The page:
This is not an easy book to read. The paragraphs are way too long. Most pages have one, one-and-a-half, or two paragraphs. The writing is meandering. It is not tight. But, wow! Talk about an interesting look at geology in the 1980s and 1990s and how far we've come.

Plate tectonics was new; it was all the rage; and there were still detractors. The theory was not necessarily widely accepted. 

The table of contents and the index suggest there is only one full page devoted to shale oil, but what an incredible page. The author writes from Wyoming:
At all moments in the history of Lake Gosiute, it was replete with organic life, from the foul clouds of brine flies that obscured its salty flats to the twelve-foot crocodiles and forty-pound gars in the waters at their widest reach. For this was Wyoming in the Eocene, and the lake at varying times were ictalurid catfish, bowfins, dogfish, bony tongues, donkey faces, singrays, herring.

The American Museum of Natural History has a whole Gosiute trout perch in the act of swallowing a herring, recording in its violence two or three seconds from forty-six million years ago. In the museums' worldwide vertebrate collection, roughly one fossil in five comes from Wyoming, and a high percentage of those are from Gosiute and neighboring lakes. Around the shores were red roses and climbing ferns, hibiscus and soapberries, balloon vines, goldenrain. The trees would generally have been recognizable as well: pines, palms, redwoods, poplars, sycamores, cypresses, maples, willows, oaks. There were water striders, plant hoppers, snout beetles, crickets. The air was full of frigate birds. Dense beds of algae matted the shallows.

In all phases through the eight million years, quantities of organic material mixed with the accumulating sediments and (sic) are preserved with them today in the form of shale oil.

On the far side of the Uinta Mountains was another great lake, reaching from western Colorado well into Utah. Lake Uinta, as it has come to be called, and Lake Gosiute and several smaller lakes left in their shales a potential oil reserve estimated at about one and a half trillion barrels. This is the world's largest deposit of hydrocarbons. It is actually nine times the amount of crude oil under Saudi Arabia, and about ten times as much oil as has so far been pumped from American rock.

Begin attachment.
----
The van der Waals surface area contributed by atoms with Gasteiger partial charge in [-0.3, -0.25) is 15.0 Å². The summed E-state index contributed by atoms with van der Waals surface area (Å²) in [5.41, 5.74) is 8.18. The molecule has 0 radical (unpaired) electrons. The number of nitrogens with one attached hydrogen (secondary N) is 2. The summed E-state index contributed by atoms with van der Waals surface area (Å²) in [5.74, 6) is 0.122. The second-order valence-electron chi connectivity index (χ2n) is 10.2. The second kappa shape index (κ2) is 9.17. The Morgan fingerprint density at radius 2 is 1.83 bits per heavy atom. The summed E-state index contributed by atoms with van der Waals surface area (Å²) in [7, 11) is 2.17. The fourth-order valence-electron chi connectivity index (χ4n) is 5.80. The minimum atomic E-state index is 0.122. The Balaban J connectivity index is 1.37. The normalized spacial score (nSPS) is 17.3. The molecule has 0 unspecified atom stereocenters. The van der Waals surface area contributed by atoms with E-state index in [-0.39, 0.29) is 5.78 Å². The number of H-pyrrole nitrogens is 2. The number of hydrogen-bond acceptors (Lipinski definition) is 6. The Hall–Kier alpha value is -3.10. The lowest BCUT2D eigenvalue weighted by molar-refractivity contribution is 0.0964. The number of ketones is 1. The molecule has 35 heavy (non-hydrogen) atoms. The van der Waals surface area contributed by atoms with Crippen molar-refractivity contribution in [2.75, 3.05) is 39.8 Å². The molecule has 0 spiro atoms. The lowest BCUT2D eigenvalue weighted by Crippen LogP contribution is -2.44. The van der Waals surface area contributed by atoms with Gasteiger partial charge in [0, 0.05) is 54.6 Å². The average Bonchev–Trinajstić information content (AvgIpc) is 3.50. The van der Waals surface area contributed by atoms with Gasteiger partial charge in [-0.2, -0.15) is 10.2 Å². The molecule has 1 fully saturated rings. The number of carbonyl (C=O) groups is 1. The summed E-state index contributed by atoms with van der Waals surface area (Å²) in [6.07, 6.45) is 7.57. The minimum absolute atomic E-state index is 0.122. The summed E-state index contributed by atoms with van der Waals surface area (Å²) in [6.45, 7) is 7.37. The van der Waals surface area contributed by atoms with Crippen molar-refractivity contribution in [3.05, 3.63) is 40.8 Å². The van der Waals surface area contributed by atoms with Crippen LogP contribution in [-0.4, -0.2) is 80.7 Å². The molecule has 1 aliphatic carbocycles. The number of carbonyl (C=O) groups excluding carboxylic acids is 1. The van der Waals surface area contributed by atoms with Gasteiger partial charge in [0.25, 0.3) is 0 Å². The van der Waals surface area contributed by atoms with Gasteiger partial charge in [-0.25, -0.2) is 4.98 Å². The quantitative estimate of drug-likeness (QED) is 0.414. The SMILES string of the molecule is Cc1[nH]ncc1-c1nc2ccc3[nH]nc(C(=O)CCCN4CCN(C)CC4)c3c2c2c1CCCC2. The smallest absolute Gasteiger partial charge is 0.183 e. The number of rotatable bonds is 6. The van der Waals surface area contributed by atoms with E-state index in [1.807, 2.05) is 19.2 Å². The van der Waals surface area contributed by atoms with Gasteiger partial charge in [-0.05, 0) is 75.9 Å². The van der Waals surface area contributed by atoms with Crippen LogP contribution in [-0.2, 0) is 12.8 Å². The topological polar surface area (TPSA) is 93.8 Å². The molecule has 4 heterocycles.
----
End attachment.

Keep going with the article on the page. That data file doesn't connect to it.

Distinct in the long suite of cuts at Green River were the so-called mahogany ledges, where oil shale is particularly rich. They looked less like wood than like bluish-white slabs of thinly bedded slate.

Oil shale always weathers bluish white but is dark inside, and grainy like wood. The thinner the laminae, the higher the ratio of organic material. [This explains the Bakken.] The richest of the oleaginous flakes -- each representing the sedimentation of one year -- were fifteen-thousandths of a millimetre (sic) thick. [David] Love [of the USGS] dropped some hydrochloric acid on the rock, and the acid beaded up like an arching cat.

"It's actually kerogen," he said. "It converts to high-paraffin oil. It's not like Pennsylvania crude."

To mining engineers, oil shale had presented and as yet unsolved and completely unambiguous problem: how to remove the shale oil without destroying the face of the earth. So far, three principal methods had been considered.
None of the three mentioned sounded like hydraulic fracturing; and none of the three have been commercially successful.
The one-and-a-half-trillion-barrel estimate was somewhat extravagant, because it included every last drop -- referring, as it did, to all shale with any content of kerogen. In the richer rock -- in the shales that contained twenty-five to sixty-five gallons of oil per ton -- were nor more than six hundred billion barrels.

That would do. That was more petroleum in place than all the petroleum produced in the world to date. Love remarked that oil shale had been "trumpeted to the skies" but, with the energy crisis in perigee, both government and industry were losing interest and pulling out. Temporarily pulling out. Sooner or later, people were going to want that shale. 
The essays were written in 1981, 1983, 1986, and 1993.


From wiki:
The trivial (non-systematic) name for alkanes is paraffins. Together, alkanes are known as the paraffin series. Trivial names for compounds are usually historical artifacts. They were coined before the development of systematic names, and have been retained due to familiar usage in industry.
Cycloalkanes are also called naphthenes. It is almost certain that the term paraffin stems from the petrochemical industry. Branched-chain alkanes are called isoparaffins. The use of the term "paraffin" is a general term and often does not distinguish between pure compounds and mixtures of isomers, i.e., compounds with the same chemical formula, e.g., pentane and isopentane.

A Picture Of Me Without You, Lorrie Morgan

New WHS Opens Today -- Simply Spectacular -- August 24, 2016


August 26, 2016: from The Williston Wire, Watford City sets school enrollment record:
Ask any school administrator what they like to see when it comes to enrollment trends and the most common response is, "slow and steady."
And for Steve Holen, McKenzie County Public School District No. 1 superintendent, who has seen his district's enrollment nearly quadruple in the last six years, this year's record enrollment numbers are finally starting to reflect that slow and steady growth trend.